Towering over Edinburgh’s city centre, historians believe there has been a royal citadel on Castle Rock since at least the 12th century during the reign of King David I.
It continued to be used by royalty for hundreds of year, but by the 17th century it was no longer used as a residential property, instead being used as a military barracks with a large garrison.
In the early 19th century, the historical importance of the structure was recognised and various restoration programmes have been carried out in the intervening years.
It’s claimed that Edinburgh Castle is one of the most attacked structures in the world – with research suggesting it has been subjected to at least 26 sieges in its 1,100 year history.
Indeed much of the older parts were destroyed in the ‘Lang Siege’ of the 16th century, although St Margaret’s Chapel survived and is now the oldest building in the city.
Many historical conflicts have involved the castle, from the Wars of Scottish Independence in the 14th century to the Jacobite rising of 1745.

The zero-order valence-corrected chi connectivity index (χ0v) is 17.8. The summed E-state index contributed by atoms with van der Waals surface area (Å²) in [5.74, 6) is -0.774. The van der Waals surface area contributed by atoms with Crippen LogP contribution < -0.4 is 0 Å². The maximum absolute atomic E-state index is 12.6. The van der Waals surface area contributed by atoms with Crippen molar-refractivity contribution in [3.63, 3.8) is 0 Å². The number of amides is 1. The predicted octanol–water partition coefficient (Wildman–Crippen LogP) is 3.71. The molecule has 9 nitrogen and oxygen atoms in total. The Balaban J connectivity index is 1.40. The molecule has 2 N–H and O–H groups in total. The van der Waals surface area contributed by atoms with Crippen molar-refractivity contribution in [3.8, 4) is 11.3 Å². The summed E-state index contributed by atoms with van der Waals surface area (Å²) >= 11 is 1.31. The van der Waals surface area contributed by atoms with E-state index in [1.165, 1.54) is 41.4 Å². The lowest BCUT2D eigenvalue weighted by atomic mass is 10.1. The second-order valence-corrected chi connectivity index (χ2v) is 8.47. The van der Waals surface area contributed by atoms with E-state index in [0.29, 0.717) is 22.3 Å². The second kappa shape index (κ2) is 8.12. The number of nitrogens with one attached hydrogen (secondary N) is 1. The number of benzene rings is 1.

It also houses the Honours of Scotland, or Crown Jewels – consisting of the Crown of Scotland, the Sceptre, and the Sword of State – the Scottish National War Memorial and the National War Museum of Scotland.
It’s the second most-visited tourist attraction in the UK, and every August the esplanade becomes home to the Edinburgh Military Tattoo, attracting even more visitors.
Here are 23 pictures to take you back to Edinburgh Castle in the 1950s and 1960s.
A message from the Editor:
Thank you for reading this article. We're more reliant on your support than ever as the shift in consumer habits brought about by Coronavirus impacts our advertisers.
If you haven't already, please consider supporting our trusted, fact-checked journalism by taking out a digital subscription.